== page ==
Parental Alienation Syndrome—Grounds for Custody Changes in Mississippi?

While divorce is, regrettably, painful for all those involved, it can be especially hard on the children. Custody battles can get nasty, with the real losers being the children. Although most parents are aware, on some level, that “bad-mouthing” the other parent is not a beneficial practice, hurt and anger may step in, removing whatever self-control the parent may have been exercising. Parental alienation occurs when one parent actively seeks to pull the children away from the other as a form of retaliation for issues experienced during the marriage.

Of course there are various levels of parental alienation ranging from the occasional snarky comment to an all-out war against the other parent, using the children as pawns and with little consideration of the short and long-term effects. (Keep in mind that if the parent has committed acts of verbal, physical or sexual abuse against the children, leading them to shun that parent, this is not considered parental alienation.)

One Extreme Case of Parental Alienation

While divorced dads are the most likely to claim parental alienation syndrome, men are not always the target. Over a year ago, a lesbian couple made the news for what one partner characterized as a ten-year campaign with a clear goal of parental alienation. The parent who gave birth to the children via artificial insemination was awarded primary custody while the other parent was awarded visitation rights. Time and time again excuses were made, rendering the non-custodial parent unable to spend time with her children. While the judge in the case ruled the children (ages 11 and 14) no longer thought seeing the alienated parent was “valid or worthwhile” and that it was more important for them to live the way they wanted, a Court of Appeals disagreed.

The Court stated the view of the girls had been tainted by the birth mother, adding there was a clear mismatch between what the girls said and how they behaved.  The Court further stated that the original judge failed to factor in the crucial importance of the non-custodial parent’s relationship with the children and the damage they would suffer if that relationship was lost. The parent encouraging the alienation was sharply reprimanded by the court, asked to cease alienating the children against the other parent and was told custody could be given to the other parent if the alienating behaviors did not stop.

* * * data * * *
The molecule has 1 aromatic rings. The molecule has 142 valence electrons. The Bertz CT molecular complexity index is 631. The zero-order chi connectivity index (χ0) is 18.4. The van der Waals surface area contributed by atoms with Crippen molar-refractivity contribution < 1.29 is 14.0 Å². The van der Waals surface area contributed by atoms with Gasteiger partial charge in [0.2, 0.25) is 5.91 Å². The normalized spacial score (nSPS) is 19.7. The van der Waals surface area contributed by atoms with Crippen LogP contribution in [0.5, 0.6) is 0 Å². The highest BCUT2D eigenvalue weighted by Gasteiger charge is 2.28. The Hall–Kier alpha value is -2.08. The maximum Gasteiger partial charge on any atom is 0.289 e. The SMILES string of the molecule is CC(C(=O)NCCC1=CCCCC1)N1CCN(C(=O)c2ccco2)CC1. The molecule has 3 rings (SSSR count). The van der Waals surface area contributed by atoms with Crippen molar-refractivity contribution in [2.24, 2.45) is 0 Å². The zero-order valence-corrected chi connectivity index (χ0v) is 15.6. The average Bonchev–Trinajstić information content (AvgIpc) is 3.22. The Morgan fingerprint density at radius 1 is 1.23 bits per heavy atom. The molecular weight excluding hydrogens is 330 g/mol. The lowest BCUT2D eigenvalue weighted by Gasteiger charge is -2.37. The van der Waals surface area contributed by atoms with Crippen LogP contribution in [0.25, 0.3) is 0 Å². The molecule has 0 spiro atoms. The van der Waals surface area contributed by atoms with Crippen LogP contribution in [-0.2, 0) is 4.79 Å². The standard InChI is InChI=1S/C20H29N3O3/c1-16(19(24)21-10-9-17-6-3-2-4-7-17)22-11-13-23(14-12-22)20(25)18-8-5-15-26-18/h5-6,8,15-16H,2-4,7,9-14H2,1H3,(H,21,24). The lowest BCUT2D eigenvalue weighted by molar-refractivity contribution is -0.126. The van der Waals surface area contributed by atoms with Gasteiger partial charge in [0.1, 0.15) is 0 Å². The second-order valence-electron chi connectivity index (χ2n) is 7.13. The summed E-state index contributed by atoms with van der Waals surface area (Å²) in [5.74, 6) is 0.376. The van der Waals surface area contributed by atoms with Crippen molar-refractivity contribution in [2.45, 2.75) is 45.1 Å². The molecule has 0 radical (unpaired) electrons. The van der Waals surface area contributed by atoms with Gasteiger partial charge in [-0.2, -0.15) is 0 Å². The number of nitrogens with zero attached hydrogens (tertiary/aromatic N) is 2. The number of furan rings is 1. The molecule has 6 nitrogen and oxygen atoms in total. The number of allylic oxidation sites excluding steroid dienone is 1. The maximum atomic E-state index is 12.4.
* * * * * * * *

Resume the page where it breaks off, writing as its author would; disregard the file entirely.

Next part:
Occasional Alienators

Most divorced parents fall into this category; while they generally keep the best interests of the children uppermost in the equation and are overall fairly cooperative with the other children, anger may nonetheless break through occasionally, leading to an unfortunate comment to the children. These parents share information and actually make a concerted effort to avoid saying negative things about the other parent in front of or to the children. Even in this mildest form, the children can end up feeling torn between their parents. They may feel a need to defend the parent being disparaged or may feel they must side with the parent making the negative remarks. Either way, the children likely end up feeling secretly angry about the situation.

Full-Blown Alienators

Parents who actively and constantly say unkind things about the other parent in front of the children might be considered “mid-level alienators.” These parents recognize they should not be saying negative things about the other parent, but frustration and anger gets in the way. In order to assuage the guilt they feel for the negative remarks, they may tell themselves they are protecting the children from the other parent in some way. In extreme cases parents may carefully plan the alienation strategy with a clear goal of causing the children to refuse to see the other parent. This is the most dangerous form of parental alienation, and if it can be proved, courts may change the original custody agreement, evening giving primary custody to the other parent.

Getting Legal Help When Your Children are Suffering Parental Alienation

If you are a parent who has suffered parental alienation following your divorce, your first step should be to speak to Matthew S. Poole. As a single father with a young child, Matthew S. Poole fully understands the myriad of issues involved in child custody arrangements. We will fight hard for your parental rights and will deal with your individual situation with experience and compassion. Child custody issues are often fraught with emotion and we will do our best to minimize any negative fallout your children may be experiencing. Call (601) 573-7429 today to speak with a knowledgeable divorce attorney.   

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